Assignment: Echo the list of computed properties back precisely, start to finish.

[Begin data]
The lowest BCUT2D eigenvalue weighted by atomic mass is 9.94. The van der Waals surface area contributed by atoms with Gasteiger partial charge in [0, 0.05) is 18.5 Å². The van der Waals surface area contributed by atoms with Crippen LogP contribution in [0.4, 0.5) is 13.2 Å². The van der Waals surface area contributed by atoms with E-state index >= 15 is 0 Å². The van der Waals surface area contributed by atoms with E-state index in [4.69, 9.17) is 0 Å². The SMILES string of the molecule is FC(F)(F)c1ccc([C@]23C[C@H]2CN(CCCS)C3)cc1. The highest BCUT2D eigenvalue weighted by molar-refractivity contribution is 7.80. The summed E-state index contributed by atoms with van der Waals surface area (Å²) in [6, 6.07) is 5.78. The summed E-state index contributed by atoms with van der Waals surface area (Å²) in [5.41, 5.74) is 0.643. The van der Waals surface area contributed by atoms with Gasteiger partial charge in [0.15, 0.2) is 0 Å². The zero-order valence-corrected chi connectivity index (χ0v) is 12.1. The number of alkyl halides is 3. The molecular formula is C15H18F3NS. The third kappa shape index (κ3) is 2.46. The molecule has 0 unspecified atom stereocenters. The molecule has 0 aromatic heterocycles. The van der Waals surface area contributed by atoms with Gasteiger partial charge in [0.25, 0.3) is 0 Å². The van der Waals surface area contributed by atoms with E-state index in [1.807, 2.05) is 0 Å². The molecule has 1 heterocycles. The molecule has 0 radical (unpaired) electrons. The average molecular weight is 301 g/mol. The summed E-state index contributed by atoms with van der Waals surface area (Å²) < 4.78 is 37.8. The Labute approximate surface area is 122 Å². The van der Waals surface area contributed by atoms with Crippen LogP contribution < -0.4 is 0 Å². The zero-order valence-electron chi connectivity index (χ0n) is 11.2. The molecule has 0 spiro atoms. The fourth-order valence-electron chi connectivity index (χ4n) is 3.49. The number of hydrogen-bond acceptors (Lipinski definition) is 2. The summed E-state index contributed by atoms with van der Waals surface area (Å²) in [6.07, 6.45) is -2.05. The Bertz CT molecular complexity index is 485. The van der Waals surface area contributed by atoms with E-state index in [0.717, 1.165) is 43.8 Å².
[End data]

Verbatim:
The lowest BCUT2D eigenvalue weighted by atomic mass is 9.94. The van der Waals surface area contributed by atoms with Gasteiger partial charge in [0, 0.05) is 18.5 Å². The van der Waals surface area contributed by atoms with Crippen LogP contribution in [0.4, 0.5) is 13.2 Å². The van der Waals surface area contributed by atoms with E-state index >= 15 is 0 Å². The van der Waals surface area contributed by atoms with E-state index in [4.69, 9.17) is 0 Å². The SMILES string of the molecule is FC(F)(F)c1ccc([C@]23C[C@H]2CN(CCCS)C3)cc1. The highest BCUT2D eigenvalue weighted by molar-refractivity contribution is 7.80. The summed E-state index contributed by atoms with van der Waals surface area (Å²) in [6, 6.07) is 5.78. The summed E-state index contributed by atoms with van der Waals surface area (Å²) in [5.41, 5.74) is 0.643. The van der Waals surface area contributed by atoms with Gasteiger partial charge in [0.15, 0.2) is 0 Å². The zero-order valence-corrected chi connectivity index (χ0v) is 12.1. The number of alkyl halides is 3. The molecular formula is C15H18F3NS. The third kappa shape index (κ3) is 2.46. The molecule has 0 unspecified atom stereocenters. The molecule has 0 aromatic heterocycles. The van der Waals surface area contributed by atoms with Gasteiger partial charge in [0.25, 0.3) is 0 Å². The van der Waals surface area contributed by atoms with E-state index in [1.807, 2.05) is 0 Å². The molecule has 1 heterocycles. The molecule has 0 radical (unpaired) electrons. The average molecular weight is 301 g/mol. The summed E-state index contributed by atoms with van der Waals surface area (Å²) < 4.78 is 37.8. The Labute approximate surface area is 122 Å². The van der Waals surface area contributed by atoms with Crippen LogP contribution < -0.4 is 0 Å². The zero-order valence-electron chi connectivity index (χ0n) is 11.2. The molecule has 0 spiro atoms. The fourth-order valence-electron chi connectivity index (χ4n) is 3.49. The number of hydrogen-bond acceptors (Lipinski definition) is 2. The summed E-state index contributed by atoms with van der Waals surface area (Å²) in [6.07, 6.45) is -2.05. The Bertz CT molecular complexity index is 485. The van der Waals surface area contributed by atoms with E-state index in [0.717, 1.165) is 43.8 Å².